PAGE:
Miura denies plotting to have wife murdered
A Japanese businessman denied Thursday in a Tokyo court that he conspired to have his wife murdered in Los Angeles eight years ago in order to collect more than $750,000 in life insurance.
Kazuyoshi Miura, who initially was regarded as a victim when he and his wife were shot during what appeared to be a street robbery, has also been charged with murder in Los Angeles. But Dist. Atty. Ira Reiner said at the time the charges were filed last May that Miura will not be prosecuted here if he is convicted of murder in Japan.
Miura, 41, already is serving a six-year sentence in Japan following his 1987 conviction for the attempted murder of his wife, Kazumi, in a hammer attack in their Los Angeles hotel room in August, 1981.
Miura’s former girlfriend, pornographic film actress Michiko Yazawa, who wielded the hammer, was convicted by the Japanese court as an accomplice in that attempt and sentenced to 2 1/2 years in prison.
On Nov. 18, 1981--three months after the unsuccessful murder attempt--Miura and his wife were shot as they walked along 1st Street near the Department of Water and Power in downtown Los Angeles.
Miura was shot in the leg, but his wife, then 28, lapsed into a coma and died a year later in a Japanese hospital after she had been flown home in a U.S. military plane.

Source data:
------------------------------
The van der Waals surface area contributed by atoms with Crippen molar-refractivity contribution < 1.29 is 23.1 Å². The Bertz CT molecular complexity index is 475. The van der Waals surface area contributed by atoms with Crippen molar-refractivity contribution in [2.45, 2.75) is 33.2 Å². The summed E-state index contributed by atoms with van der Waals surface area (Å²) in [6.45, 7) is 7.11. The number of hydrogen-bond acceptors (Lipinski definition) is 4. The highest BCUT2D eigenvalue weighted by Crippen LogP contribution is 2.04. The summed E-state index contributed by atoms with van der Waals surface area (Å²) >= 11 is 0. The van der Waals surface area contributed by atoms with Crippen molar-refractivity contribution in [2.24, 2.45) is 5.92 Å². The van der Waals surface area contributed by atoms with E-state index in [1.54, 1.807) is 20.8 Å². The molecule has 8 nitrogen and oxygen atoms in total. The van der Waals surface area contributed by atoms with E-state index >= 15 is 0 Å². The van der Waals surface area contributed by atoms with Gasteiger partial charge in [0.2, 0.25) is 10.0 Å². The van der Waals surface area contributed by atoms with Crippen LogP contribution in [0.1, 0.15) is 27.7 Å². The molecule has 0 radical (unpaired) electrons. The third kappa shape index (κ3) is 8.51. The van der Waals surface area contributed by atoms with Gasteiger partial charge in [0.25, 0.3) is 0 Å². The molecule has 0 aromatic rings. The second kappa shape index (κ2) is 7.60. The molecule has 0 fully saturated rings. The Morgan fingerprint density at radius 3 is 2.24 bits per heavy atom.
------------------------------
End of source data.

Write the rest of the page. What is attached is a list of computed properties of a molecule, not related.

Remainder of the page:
At first, Miura was seen as an unfortunate tourist victimized by random tragedy. He came under suspicion in 1984 when questions about the killing were raised in the Japanese news media.
Accused of being the gunman was Yoshikuni Okubo, 36, an Osaka native who graduated from USC then became Miura’s agent in Los Angeles, buying American fashions for export to Japan.
Japanese prosecutors alleged in their letter of indictment filed last November that Miura took out a life insurance policy on his wife and then conspired with Okubo to kill her because he needed money to cover losses in his importing company.
According to his attorney, Yoichi Kitamura, Miura told the Tokyo district court on Thursday, “I did not kill nor swindle insurance money at all.”
The denial was made during the opening hearing in his trial. The next court session in the case will be April 28.
Okubo also denied any involvement in the shooting during the court hearing, the defense lawyer said.
Okubo admitted to the court, however, that he had violated Japanese laws on possession of firearms by keeping a rifle from 1982 to 1987, the attorney said.
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